Detroit's coach first wore the maroon tie for Game 5 of the conference semifinal, and the Red Wings won that pivotal game against San Jose. He had on a different tie when his team closed out the series in California. His preference has always been to wear a different tie every game.
Babcock, who played hockey at McGill in the 1980s, broke that tradition when he put the school tie back on Friday. Detroit beat Anaheim 2-1. Game 2 is Sunday night.
"It won't be on again until the next round," Babcock said after practice Saturday. "It's done for this one."
SCORING CHANCES: McDonald, Teemu Selanne and Chris Pronger each had five shots on Dominik Hasek in Game 1 Friday. Henrik Zetterberg had the most shots by a Detroit player, six, and Tomas Holmstrom had four on Jean-Sebastien Giguere.
FACEOFFS: McDonald was Anaheim's best faceoff man in Game 1 in winning seven of 10 draws. Sammy Pahlsson wasn't bad either. He won 10 of 15. Ryan Getzlaf took 14 draws and only won three.
For Detroit, Valtteri Filppula won all six he took, and Kris Draper won 10 of 16. Zetterberg won only five of 14, while Robert Lang won only four of 12.
SIZING UP SELANNE: Selanne and Anaheim coach Randy Carlyle were teammates with the old Winnipeg Jets, and a lot has changed since those days some 20 years ago.
"He's got a hell of a lot more money now," Carlyle, who now coaches Selanne, replied when asked how the 37-year-old Finn's career has progressed. "That's one thing that's a difference.
"He only had one car then. I think he has 25 now. He's got a big home in the hills in California on a golf course that I wouldn't know what it's worth, but I know it's lots. He didn't have that when he came to Winnipeg."
What Selanne still has is a passion for hockey, Carlyle added after practice Saturday. He remains a powerful skater, too, and a forward who can manoeuvre into position to score. It's called smarts.
"The thing that you can always say about Teemu is he's a fun guy at the rink," Carlyle said. "He comes to play the game.
"He doesn't like to practice long, mind you, but he does like to come to the rink. That's a special quality. That's what you find in those players that play the number of years and achieve the success that he's had. He's had some hurdles to get over through injury and inconsistent play, but he has found a home with us and we're sure happy to have him."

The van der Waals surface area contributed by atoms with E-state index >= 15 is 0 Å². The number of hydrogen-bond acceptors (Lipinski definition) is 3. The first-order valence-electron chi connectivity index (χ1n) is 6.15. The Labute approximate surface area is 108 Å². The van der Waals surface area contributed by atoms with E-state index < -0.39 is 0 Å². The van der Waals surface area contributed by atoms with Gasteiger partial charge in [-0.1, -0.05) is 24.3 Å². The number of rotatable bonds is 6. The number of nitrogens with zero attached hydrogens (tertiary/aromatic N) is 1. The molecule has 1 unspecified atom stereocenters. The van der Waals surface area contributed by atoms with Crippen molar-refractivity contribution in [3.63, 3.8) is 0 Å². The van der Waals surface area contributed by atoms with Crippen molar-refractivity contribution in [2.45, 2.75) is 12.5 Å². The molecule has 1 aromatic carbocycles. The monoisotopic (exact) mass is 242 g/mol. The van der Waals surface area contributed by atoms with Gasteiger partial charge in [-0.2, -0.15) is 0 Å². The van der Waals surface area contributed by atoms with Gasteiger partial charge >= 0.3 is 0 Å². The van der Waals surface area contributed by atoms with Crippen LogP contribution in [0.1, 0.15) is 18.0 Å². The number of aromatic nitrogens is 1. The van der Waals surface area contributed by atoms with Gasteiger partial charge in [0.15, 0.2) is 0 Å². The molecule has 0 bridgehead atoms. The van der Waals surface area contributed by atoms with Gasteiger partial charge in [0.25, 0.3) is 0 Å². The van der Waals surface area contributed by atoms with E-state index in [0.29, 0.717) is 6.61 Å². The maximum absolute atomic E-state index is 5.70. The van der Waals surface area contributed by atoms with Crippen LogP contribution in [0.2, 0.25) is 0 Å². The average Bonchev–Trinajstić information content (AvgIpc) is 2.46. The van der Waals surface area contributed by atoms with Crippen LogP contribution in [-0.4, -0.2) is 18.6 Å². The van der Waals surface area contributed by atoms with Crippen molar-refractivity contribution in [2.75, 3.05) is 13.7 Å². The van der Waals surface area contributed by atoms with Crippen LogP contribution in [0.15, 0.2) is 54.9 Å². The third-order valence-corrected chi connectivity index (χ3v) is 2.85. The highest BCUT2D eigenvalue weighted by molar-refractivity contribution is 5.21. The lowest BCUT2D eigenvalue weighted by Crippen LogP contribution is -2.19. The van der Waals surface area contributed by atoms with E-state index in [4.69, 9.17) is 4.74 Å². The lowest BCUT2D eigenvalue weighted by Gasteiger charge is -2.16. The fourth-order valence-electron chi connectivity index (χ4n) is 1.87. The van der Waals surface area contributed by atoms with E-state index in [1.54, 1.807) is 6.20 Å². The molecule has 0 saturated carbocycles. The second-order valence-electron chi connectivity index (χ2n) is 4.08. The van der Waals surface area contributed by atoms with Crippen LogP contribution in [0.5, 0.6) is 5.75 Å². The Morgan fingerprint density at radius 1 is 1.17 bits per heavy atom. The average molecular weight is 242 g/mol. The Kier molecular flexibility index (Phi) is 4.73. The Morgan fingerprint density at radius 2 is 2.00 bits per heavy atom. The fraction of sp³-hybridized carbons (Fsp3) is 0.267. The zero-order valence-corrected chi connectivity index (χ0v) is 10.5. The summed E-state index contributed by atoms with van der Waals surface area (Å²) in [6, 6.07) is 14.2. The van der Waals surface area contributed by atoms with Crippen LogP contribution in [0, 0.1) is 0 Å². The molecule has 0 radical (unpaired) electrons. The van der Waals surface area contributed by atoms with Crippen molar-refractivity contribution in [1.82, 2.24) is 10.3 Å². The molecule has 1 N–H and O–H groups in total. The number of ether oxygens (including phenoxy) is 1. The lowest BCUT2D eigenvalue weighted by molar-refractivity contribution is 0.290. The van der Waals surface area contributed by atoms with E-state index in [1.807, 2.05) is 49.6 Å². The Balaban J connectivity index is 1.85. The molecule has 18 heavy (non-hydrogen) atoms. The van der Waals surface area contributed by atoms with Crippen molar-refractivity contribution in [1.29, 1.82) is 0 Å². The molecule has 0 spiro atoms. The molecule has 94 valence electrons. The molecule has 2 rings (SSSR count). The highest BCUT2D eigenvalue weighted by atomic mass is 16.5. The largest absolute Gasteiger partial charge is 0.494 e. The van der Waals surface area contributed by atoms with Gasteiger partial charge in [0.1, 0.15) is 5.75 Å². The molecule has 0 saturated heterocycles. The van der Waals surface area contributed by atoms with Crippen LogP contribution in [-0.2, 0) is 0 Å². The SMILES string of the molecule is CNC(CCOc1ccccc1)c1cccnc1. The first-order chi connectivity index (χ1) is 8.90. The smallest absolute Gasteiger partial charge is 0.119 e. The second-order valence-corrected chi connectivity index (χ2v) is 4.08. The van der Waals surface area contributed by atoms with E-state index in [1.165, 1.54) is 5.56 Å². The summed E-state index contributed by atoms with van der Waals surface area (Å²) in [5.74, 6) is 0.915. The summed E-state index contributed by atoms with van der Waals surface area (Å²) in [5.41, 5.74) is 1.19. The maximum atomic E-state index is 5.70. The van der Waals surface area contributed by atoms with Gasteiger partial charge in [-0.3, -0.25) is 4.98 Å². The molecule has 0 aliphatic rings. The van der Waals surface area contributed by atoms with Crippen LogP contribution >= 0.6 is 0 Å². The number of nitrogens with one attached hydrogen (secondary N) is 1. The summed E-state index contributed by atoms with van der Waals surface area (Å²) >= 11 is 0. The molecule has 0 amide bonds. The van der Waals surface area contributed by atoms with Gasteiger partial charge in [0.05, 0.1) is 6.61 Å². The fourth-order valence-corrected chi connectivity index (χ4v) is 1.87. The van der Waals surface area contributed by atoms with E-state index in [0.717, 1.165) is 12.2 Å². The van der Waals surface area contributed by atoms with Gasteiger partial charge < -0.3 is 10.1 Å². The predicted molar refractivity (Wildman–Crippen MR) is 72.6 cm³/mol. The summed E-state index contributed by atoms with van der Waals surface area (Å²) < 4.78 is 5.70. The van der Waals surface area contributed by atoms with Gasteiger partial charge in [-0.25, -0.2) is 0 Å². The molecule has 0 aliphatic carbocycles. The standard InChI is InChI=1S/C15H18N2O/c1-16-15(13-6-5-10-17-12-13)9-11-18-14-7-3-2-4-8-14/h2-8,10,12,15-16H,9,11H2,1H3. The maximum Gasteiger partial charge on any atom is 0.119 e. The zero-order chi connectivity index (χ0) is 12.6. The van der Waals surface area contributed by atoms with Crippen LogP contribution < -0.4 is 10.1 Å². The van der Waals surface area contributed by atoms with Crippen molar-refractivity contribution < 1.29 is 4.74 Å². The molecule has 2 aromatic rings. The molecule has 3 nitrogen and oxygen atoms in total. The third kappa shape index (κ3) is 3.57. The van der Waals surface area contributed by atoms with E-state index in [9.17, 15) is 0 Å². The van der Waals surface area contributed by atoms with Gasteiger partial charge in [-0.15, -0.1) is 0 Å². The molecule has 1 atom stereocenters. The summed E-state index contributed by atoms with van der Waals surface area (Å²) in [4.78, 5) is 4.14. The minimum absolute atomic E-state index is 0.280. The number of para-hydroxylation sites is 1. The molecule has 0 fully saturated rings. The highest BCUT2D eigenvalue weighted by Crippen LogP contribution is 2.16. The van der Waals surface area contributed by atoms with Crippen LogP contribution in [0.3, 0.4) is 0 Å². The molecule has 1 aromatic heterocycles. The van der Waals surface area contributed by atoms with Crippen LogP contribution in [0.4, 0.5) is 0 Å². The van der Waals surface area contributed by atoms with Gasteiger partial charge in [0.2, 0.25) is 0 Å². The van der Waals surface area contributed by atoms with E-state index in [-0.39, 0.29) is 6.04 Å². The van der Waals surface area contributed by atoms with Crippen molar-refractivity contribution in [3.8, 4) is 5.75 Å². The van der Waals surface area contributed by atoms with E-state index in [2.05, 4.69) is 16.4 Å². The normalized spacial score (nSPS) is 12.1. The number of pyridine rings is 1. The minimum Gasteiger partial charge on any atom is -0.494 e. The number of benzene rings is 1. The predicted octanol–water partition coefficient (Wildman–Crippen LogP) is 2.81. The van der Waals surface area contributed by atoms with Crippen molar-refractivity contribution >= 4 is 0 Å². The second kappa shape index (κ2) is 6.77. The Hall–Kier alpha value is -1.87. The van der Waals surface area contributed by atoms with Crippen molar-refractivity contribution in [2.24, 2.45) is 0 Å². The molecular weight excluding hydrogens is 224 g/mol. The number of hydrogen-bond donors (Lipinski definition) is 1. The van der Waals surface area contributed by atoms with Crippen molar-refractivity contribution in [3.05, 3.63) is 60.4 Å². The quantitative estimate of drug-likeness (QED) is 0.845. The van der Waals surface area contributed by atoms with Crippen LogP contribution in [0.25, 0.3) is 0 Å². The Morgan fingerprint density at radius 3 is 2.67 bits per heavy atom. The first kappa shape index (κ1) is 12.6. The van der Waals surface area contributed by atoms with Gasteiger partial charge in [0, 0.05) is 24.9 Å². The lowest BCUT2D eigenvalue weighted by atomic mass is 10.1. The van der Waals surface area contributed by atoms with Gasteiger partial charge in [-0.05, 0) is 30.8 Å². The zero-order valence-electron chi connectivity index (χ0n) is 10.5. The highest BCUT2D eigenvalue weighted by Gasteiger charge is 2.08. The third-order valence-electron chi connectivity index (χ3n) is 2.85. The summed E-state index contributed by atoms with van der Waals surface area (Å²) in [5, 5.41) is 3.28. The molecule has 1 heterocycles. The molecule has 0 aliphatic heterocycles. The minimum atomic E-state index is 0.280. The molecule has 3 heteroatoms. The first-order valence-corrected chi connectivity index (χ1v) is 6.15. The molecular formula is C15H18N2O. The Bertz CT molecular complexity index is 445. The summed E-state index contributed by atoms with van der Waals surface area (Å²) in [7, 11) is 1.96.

Selanne has always respected Carlyle for being a good enough NHL defenceman to win the Norris Trophy. He's also learning to respect him as a coach.
"So far, I think he's had a little more success as a player but he's a really, really good coach," says Selanne. "We're really lucky to have him.
"He likes to be vocal. He's a very outgoing guy. he likes to yell during the game. He likes to joke around. He's a very positive guy."
NOT HIS STYLE: Those in-game TV interviews being conducted with coaches and players are not Carlyle's cup of tea.
"I don't care if the players do them or not," he says. "That's totally up to the individual.
"That's their personal preference. If they want to do those interviews, I'll never stop a player from doing them. For me, personally, I don't want to see anybody when I'm behind the bench. Just my personal feeling. I think it's about the players. If the game has got to go in that direction for that to open it up to the fans, then so be it. It's a great move. We're trying to sell the game of hockey. If that enhances it, that's great."
Just as long as it doesn't include him.
ALL ABOUT WINNING: Screening opposition goalies is Tomas Holmstrom's favourite role and he played it to perfection on Nicklas Lidstrom's winning shot Friday night. Holmstrom got credit for the big goal because the puck struck him on its way into the net.
"He's a force to be reckoned with at that position on the ice," admits Anaheim coach Randy Carlyle.
Babcock declined to heap praise on Holmstrom because he prefers not to build up any one individual.
"I really believe at this time of year it's just all about the team," he said. "Whether you play three minutes or you play 20 minutes or you get a goal or you get an assist or you block a shot, it's all part of winning."
BLUE-LINE BLASTS: Top five in all-time playoff goals scored by defencemen: Paul Coffey 59, Denis Potvin 56, Ray Bourque 41, Al MacInnis 39, Nicklas Lidstrom 38.
CLOSING IN: Detroit defenceman Chris Chelios will appear in his 242nd NHL playoff game Sunday night, and that is only five shy of Patrick Roy's record of 247.
DEFINITION OF STAY-AT-HOME DEFENCEMAN: The Red Wings' Danny Markov last scored in the playoffs in April 2004 when he played for Philadelphia.